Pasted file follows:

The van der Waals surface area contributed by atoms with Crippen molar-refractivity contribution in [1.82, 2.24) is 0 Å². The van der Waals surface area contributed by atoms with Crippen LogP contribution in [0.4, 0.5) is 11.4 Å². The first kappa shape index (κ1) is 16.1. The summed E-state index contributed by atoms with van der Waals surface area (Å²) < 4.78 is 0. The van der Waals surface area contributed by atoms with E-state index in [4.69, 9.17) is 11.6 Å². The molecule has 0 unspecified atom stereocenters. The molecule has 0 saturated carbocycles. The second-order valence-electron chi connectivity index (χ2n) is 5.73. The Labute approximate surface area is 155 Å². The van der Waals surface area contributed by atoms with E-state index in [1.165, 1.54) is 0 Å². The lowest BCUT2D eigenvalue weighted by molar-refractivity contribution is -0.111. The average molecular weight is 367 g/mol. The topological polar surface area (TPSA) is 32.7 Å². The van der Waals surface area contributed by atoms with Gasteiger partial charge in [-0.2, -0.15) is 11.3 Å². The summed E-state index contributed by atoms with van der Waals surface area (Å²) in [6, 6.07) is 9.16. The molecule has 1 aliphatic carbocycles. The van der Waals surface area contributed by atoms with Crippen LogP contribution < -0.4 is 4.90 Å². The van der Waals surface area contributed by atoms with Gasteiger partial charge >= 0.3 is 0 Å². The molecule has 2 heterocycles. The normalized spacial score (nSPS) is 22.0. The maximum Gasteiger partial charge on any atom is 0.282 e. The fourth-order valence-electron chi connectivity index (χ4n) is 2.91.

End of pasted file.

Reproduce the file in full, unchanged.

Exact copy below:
The van der Waals surface area contributed by atoms with Crippen molar-refractivity contribution in [1.82, 2.24) is 0 Å². The van der Waals surface area contributed by atoms with Crippen LogP contribution in [0.4, 0.5) is 11.4 Å². The first kappa shape index (κ1) is 16.1. The summed E-state index contributed by atoms with van der Waals surface area (Å²) < 4.78 is 0. The van der Waals surface area contributed by atoms with E-state index in [4.69, 9.17) is 11.6 Å². The molecule has 0 unspecified atom stereocenters. The molecule has 0 saturated carbocycles. The second-order valence-electron chi connectivity index (χ2n) is 5.73. The Labute approximate surface area is 155 Å². The van der Waals surface area contributed by atoms with E-state index in [1.165, 1.54) is 0 Å². The lowest BCUT2D eigenvalue weighted by molar-refractivity contribution is -0.111. The average molecular weight is 367 g/mol. The topological polar surface area (TPSA) is 32.7 Å². The van der Waals surface area contributed by atoms with Gasteiger partial charge in [-0.2, -0.15) is 11.3 Å². The summed E-state index contributed by atoms with van der Waals surface area (Å²) in [6, 6.07) is 9.16. The molecule has 1 aliphatic carbocycles. The van der Waals surface area contributed by atoms with Crippen LogP contribution < -0.4 is 4.90 Å². The van der Waals surface area contributed by atoms with Gasteiger partial charge >= 0.3 is 0 Å². The molecule has 2 heterocycles. The normalized spacial score (nSPS) is 22.0. The maximum Gasteiger partial charge on any atom is 0.282 e. The fourth-order valence-electron chi connectivity index (χ4n) is 2.91.